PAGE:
Response to Reply #20
22. Yes...I think that's true.


If your young, and relatively healthy, you might not need much more than a few antibiotics for the first 40 years of your life, so the system would be fine for you. Anything too serious, and you might as well be sitting in a hospital in the 1930s in rural Texas or something.
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Union Thug Donating Member (1000+ posts) Send PM | Profile | Ignore Thu Jul-07-05 12:44 PM
Response to Reply #20
24. Experiences varied..
My wife's mother died of breast cancer when my wife was 15 and her sister was 18.

She hasn't described that experience in terms anywhere near as extreme as what you point out, although I'm sure that sort of thing did occur, no doubt.

The point of this is simply that the propaganda machine in the US has laid heavy a layer of untruths about life in the Soviet Union. They would have you think that Russia in the mid 60's was the same beast as it was under Stalin, for example. Too many people cling to the propaganda rather than looking for objective truths and they use this sort of crap to sell capitalism as the be all and end all of economic systems.


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Zuni Donating Member (1000+ posts) Send PM | Profile | Ignore Thu Jul-07-05 12:15 PM
Response to Original message
9. My grandparents came from the USSR
but they lived under Stalin, so their time in the Soviet Union was much, much worse than what you saw. They lived in real terror during the 1930s and my grandmother almost starved to death. Some of her family were killed by the NKVD, including her first husband in 1938

Some of my family still lives in Russia and they said it was pretty bleak and depressing even under Gorbachev. There were shortages of everything, most of the products were shitty etc.
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Union Thug Donating Member (1000+ posts) Send PM | Profile | Ignore Thu Jul-07-05 12:18 PM
Response to Reply #9
12. Read-economic disaster from military over extension
Edited on Thu Jul-07-05 12:20 PM by Union Thug
You can't spend all your money on military adventures, when you are trying to provide free health care and education to your citizens! Afghaninstan devastated the economy of the soviet union. if it were in decline in the 70's, Afghanistan was the bullet to the head.

Maybe this country could learn a few lessons.
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Mizmoon Donating Member (1000+ posts) Send PM | Profile | Ignore Thu Jul-07-05 12:23 PM
Response to Reply #9
16. A friend lived there during the Yeltsen era
she said she couldn't buy a hotplate in Moscow to save her life. Finally, after looking everywhere, she did manage to locate one but, having grown more savvy, she asked the salesman to plug it in. Alas, it did not work. She never was able to buy one there.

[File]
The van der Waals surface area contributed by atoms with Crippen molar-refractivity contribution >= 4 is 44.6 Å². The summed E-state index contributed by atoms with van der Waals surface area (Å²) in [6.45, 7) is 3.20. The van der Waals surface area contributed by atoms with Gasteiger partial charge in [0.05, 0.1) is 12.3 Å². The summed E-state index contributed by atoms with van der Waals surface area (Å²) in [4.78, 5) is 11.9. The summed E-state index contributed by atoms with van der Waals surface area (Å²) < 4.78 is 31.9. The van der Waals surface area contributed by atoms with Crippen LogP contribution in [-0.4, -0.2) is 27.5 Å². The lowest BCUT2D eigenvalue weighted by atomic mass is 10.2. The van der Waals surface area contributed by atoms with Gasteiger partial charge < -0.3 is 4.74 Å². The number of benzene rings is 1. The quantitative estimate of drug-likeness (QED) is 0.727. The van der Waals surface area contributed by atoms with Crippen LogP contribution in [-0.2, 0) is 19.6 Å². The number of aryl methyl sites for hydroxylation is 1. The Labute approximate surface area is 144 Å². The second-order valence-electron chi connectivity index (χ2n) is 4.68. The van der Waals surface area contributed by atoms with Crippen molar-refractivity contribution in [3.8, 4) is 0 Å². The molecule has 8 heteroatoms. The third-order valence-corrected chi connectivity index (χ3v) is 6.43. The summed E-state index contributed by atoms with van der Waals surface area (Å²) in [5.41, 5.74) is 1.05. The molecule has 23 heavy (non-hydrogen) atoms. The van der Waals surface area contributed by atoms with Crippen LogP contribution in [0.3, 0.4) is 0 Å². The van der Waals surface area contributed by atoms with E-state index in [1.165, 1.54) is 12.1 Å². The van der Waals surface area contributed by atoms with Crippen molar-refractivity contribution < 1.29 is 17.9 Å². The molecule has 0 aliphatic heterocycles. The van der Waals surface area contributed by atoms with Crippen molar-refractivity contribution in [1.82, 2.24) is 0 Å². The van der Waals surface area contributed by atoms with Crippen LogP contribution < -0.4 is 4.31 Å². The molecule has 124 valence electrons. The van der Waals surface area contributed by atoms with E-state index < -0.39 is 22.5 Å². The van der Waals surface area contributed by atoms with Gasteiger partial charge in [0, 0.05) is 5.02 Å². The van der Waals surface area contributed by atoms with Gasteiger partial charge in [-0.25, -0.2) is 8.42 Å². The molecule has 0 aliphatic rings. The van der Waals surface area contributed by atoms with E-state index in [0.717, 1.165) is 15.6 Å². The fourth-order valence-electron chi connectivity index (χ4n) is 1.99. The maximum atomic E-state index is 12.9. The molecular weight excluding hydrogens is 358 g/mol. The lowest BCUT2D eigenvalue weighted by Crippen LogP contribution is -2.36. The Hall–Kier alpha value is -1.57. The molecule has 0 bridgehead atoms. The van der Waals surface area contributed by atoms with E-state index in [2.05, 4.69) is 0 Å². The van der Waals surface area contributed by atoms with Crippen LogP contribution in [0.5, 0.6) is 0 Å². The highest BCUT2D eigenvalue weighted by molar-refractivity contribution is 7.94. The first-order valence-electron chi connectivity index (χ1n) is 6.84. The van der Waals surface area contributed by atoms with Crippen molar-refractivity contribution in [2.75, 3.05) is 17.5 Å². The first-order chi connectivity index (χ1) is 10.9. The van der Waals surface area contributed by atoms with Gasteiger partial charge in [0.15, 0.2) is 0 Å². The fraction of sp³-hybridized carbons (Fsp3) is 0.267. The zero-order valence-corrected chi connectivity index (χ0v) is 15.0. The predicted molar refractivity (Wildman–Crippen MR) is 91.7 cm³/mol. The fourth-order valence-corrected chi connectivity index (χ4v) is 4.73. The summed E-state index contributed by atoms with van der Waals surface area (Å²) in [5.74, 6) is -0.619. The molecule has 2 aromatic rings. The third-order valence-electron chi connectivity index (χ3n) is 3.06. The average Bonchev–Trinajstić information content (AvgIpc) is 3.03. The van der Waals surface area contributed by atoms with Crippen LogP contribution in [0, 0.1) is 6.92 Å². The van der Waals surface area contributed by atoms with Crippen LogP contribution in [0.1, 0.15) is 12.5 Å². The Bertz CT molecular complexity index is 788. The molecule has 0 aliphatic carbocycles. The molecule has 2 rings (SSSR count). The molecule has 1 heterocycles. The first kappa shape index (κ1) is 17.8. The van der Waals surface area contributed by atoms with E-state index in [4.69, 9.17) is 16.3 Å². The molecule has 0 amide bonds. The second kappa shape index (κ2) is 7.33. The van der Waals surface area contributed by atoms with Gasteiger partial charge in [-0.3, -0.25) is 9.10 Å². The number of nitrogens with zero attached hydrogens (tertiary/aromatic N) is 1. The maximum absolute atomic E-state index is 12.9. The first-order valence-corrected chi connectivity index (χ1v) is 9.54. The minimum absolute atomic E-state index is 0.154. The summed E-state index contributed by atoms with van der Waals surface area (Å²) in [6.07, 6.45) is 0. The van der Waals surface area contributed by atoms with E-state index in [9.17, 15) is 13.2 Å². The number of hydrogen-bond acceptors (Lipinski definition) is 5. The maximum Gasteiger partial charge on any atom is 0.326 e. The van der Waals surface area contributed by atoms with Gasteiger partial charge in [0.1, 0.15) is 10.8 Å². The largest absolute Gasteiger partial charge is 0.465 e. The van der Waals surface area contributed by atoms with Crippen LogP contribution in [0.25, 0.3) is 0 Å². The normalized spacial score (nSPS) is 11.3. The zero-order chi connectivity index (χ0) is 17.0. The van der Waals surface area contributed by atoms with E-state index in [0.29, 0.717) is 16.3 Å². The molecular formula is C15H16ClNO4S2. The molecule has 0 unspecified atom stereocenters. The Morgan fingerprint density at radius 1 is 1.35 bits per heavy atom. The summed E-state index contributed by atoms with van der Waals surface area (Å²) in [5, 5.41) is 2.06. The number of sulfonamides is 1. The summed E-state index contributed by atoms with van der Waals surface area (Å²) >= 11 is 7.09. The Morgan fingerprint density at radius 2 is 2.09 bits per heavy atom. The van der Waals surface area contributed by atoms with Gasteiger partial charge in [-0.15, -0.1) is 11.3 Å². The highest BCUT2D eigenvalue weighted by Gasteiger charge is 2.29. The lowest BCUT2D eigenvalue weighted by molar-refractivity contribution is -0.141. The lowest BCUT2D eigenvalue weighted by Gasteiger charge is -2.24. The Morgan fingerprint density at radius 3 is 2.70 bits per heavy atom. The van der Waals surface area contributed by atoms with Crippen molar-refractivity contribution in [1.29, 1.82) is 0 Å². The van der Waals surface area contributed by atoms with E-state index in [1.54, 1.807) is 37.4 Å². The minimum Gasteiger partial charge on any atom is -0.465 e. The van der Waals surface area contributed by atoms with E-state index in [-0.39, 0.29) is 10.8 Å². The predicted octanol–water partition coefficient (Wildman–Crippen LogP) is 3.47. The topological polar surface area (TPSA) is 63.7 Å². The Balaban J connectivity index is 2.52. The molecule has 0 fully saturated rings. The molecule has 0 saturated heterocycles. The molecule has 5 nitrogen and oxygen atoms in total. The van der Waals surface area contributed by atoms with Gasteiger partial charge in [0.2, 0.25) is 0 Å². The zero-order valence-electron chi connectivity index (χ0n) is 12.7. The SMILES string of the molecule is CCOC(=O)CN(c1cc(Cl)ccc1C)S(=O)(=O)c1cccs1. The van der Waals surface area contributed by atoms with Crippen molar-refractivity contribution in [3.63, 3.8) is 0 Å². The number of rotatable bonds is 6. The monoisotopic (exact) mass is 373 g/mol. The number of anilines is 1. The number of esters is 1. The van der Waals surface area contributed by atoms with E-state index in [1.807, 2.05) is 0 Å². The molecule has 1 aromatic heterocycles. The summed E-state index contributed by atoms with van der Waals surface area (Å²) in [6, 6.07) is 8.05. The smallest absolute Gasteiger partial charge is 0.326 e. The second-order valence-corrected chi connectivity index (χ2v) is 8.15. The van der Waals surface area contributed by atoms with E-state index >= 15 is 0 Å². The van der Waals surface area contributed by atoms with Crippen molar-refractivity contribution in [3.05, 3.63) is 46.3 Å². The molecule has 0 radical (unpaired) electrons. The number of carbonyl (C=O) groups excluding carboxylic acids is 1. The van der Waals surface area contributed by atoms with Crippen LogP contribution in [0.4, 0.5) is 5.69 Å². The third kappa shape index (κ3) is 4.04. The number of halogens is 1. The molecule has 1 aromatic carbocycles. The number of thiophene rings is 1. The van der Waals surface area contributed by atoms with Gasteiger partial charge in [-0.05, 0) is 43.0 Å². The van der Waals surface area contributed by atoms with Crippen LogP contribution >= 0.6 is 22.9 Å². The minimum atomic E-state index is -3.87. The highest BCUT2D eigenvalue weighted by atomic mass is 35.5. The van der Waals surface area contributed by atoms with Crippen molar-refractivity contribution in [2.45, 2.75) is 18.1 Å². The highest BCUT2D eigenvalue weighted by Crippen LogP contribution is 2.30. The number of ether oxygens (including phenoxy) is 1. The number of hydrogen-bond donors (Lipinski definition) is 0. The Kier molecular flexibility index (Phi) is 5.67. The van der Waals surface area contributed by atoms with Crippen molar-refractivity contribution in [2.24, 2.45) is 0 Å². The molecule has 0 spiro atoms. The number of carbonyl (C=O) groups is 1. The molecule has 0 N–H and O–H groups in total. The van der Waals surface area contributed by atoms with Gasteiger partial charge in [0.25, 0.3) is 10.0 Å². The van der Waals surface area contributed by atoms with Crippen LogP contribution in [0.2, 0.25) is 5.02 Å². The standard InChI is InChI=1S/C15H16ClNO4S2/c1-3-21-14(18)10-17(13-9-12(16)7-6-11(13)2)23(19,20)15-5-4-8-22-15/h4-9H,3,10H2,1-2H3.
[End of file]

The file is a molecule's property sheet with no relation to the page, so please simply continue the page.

She said it was nice to visit but too hard a life for a soft American ... and she'd grown up on a farm in upstate NY!
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Lydia Leftcoast Donating Member (1000+ posts) Send PM | Profile | Ignore Thu Jul-07-05 12:20 PM
Response to Original message
14. I've been to China, but by 1990 when I went, it was really only
Edited on Thu Jul-07-05 12:25 PM by Lydia Leftcoast
semi-Communist.

A lot of people were still working for state enterprises and organized into work units, but there were also private entrepreneurs and foreign-financed businesses. In the neighborhood in Beijing where we stayed for two weeks, you could buy stuff either at a barn-like general store that was state-owned or in privately run street markets.

It was just a year after the Tiananmen Square massacre, and people were unwilling to say much about it. We'd ask, and people would mumble and say, "It's too early to talk about it."

The place we stayed was the campus of a college that trained foreign language teachers. The students spent their whole day studying their major language (with excellent results), and the only other required course was Marxism. The students thought the Marxism classes were a joke, and they mostly slept or wrote letters during them. Even the professors who taught them admitted to not believing in what they were teaching.

In Beijing, Xian, Shanghai, and Chongqing, we were free to wander around at will and talk to anyone.

Oddly enough, it was in Wenzhou, which was one of the new economic zones, that we felt the heavy hand of the government most strongly. At the welcome party, we met the president, vice-president, and other officers of the college where we stayed, and each academic executive had a Communist Party official to "assist" him. These officials did not want us mingling with the students or professors without supervision, and they tried to prevent us from meeting a couple of students who were interested in studying in the States. When we wanted to explore the shopping area, we were told that it was "unsafe" to do so without a guide, and no guides were available.